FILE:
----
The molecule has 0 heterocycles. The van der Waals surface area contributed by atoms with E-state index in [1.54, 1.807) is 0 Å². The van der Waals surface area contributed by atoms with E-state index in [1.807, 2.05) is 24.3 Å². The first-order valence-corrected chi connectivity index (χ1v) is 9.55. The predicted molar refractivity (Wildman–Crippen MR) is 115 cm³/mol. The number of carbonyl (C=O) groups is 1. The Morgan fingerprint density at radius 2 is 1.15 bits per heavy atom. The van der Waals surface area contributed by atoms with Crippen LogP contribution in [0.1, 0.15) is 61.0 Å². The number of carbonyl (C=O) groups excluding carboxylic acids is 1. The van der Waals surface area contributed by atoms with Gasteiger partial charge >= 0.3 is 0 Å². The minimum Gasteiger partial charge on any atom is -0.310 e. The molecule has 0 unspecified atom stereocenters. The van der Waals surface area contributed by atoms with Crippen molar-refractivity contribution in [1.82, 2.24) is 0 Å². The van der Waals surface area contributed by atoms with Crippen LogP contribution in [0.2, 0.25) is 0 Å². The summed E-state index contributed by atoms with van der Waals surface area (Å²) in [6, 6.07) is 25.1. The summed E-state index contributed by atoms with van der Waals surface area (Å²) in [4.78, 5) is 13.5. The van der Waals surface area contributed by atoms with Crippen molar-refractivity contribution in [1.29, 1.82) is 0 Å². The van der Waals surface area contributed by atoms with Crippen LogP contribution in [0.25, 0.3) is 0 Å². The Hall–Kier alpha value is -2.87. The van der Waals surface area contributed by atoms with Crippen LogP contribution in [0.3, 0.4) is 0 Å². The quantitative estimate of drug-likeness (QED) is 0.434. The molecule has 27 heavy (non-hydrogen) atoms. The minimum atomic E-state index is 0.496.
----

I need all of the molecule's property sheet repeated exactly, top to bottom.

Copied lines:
The molecule has 0 heterocycles. The van der Waals surface area contributed by atoms with E-state index in [1.54, 1.807) is 0 Å². The van der Waals surface area contributed by atoms with E-state index in [1.807, 2.05) is 24.3 Å². The first-order valence-corrected chi connectivity index (χ1v) is 9.55. The predicted molar refractivity (Wildman–Crippen MR) is 115 cm³/mol. The number of carbonyl (C=O) groups is 1. The Morgan fingerprint density at radius 2 is 1.15 bits per heavy atom. The van der Waals surface area contributed by atoms with Crippen LogP contribution in [0.1, 0.15) is 61.0 Å². The number of carbonyl (C=O) groups excluding carboxylic acids is 1. The van der Waals surface area contributed by atoms with Gasteiger partial charge >= 0.3 is 0 Å². The minimum Gasteiger partial charge on any atom is -0.310 e. The molecule has 0 unspecified atom stereocenters. The van der Waals surface area contributed by atoms with Crippen molar-refractivity contribution in [1.82, 2.24) is 0 Å². The van der Waals surface area contributed by atoms with Crippen LogP contribution in [0.2, 0.25) is 0 Å². The summed E-state index contributed by atoms with van der Waals surface area (Å²) in [6, 6.07) is 25.1. The summed E-state index contributed by atoms with van der Waals surface area (Å²) in [4.78, 5) is 13.5. The van der Waals surface area contributed by atoms with Crippen molar-refractivity contribution in [1.29, 1.82) is 0 Å². The van der Waals surface area contributed by atoms with Crippen LogP contribution in [0.25, 0.3) is 0 Å². The Hall–Kier alpha value is -2.87. The van der Waals surface area contributed by atoms with Crippen LogP contribution in [0.3, 0.4) is 0 Å². The quantitative estimate of drug-likeness (QED) is 0.434. The molecule has 27 heavy (non-hydrogen) atoms. The minimum atomic E-state index is 0.496.